Washington & Wall Street: Why Is Elizabeth Warren Going for Postal Banking?
Last week, the office of the United States Postal Service inspector general released a white paper touting a “huge market” represented by the population of Americans that is underserved by traditional banks and non-bank financial providers.
The proposal is strongly supported by Senator Elizabeth Warren (D-MA), the former college professor turned public policy expert. Warren is a modern-day Calvinist who is personally responsible for cutting off millions of Americans from private mortgage credit via the 2010 Dodd-Frank Wall Street Reform law.
Mehrsa Baradaran, an assistant professor of law at the University of Georgia, specializing in banking regulation, also supports the idea of a “Postal Bank” and wrote in The New York Times:
The U.S.P.S. — which already handles money orders for customers — envisions offering reloadable prepaid debit cards, mobile transactions, domestic and international money transfers, a Bitcoin exchange, and most significantly, small loans. It could offer credit at lower rates than fringe lenders do by taking advantage of economies of scale.
Well, not really. First, there are no economies of scale in banking and consumer credit, period. Anyone who actually works in banking knows this. Second, the idea of the U.S.P.S. getting into financial services belongs in the same silly bucket as Ellen Brown’s Public Banking Institute, where states sponsor public banks using taxpayer funds as capital. We discussed this popular idiocy in an earlier comment, “Washington & Wall Street: Income Inequality Starts with Inflation and Public Debt.”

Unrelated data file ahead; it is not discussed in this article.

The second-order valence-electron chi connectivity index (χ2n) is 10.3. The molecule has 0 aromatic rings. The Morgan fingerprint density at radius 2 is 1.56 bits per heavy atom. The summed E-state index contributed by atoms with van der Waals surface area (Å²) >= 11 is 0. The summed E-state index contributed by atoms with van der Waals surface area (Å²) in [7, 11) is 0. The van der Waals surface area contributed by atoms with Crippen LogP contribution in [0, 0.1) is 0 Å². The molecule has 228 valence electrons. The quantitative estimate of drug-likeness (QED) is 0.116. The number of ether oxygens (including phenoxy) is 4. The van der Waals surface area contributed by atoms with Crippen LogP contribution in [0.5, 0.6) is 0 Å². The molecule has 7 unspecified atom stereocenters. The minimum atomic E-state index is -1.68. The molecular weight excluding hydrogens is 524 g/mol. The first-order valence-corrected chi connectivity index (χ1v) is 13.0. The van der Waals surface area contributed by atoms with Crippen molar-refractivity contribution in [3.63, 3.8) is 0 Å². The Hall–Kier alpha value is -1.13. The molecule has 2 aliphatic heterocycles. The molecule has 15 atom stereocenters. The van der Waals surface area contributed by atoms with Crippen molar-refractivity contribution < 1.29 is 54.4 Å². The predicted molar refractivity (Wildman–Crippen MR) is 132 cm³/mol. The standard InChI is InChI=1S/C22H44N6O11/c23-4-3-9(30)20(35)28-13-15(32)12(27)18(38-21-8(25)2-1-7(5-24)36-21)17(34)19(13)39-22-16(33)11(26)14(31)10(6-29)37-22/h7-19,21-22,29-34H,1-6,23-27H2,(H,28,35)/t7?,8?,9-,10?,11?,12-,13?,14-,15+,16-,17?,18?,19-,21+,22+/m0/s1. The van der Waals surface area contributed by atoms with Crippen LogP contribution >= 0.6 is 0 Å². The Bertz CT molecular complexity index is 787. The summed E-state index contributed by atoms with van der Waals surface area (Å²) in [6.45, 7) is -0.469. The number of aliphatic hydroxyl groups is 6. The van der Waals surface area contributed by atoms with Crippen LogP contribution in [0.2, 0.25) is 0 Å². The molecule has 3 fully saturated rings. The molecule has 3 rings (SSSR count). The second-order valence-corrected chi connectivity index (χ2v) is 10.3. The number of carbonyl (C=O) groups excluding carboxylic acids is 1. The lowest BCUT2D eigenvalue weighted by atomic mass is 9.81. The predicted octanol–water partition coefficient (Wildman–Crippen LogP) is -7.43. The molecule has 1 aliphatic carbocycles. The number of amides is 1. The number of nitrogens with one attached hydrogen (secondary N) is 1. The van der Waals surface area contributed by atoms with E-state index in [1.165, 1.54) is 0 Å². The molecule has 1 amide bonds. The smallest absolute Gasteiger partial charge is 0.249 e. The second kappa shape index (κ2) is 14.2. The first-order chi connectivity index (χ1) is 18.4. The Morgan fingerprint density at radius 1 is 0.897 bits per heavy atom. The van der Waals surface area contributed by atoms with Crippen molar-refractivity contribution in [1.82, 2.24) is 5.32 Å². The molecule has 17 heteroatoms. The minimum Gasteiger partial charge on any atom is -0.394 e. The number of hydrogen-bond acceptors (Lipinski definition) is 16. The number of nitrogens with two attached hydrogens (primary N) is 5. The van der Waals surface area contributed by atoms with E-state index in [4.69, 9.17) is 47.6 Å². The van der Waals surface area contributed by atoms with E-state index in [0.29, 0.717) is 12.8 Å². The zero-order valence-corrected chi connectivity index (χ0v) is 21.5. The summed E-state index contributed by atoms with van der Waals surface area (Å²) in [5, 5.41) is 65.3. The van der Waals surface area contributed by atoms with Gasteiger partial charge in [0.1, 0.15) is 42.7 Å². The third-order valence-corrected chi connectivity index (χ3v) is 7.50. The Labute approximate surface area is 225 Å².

The logic of liberals such as Senator Warren and Ellen Brown goes something like this: First, completely cripple the private banking system with oppressive regulations. Second, bring in the government to solve the problem created by step one. This approach to regulating private sector industries is not really about helping people, as Warren and her ilk like to pretend, but rather is a way of entrenching government (and the liberals who derive economic sustenance thereby) in all aspects of our lives.
The truth of the matter is that providing retail banking services to the “underserved” is a loss leader for most banks and non-banks. The reason why such a large portion of the U.S. population is not served by traditional financial institutions is that retail banking in general is not really profitable. You will get no argument from me that payday lending is predatory, but is displacing this private lending industry with the U.S.P.S. really a good idea?
We need to recall that 20 years ago, a group of government-sponsored enterprises known as commercial banks rolled-up the non-bank consumer finance sector. Names such as Household Finance, the Money Store, and many other non-banks which once provided services to low-income consumers were acquired by large commercial banks and with disastrous results. Other subprime lending sectors such as auto finance still remain quite robust, however, and provide a better model for providing credit to low income consumers than does the federal government.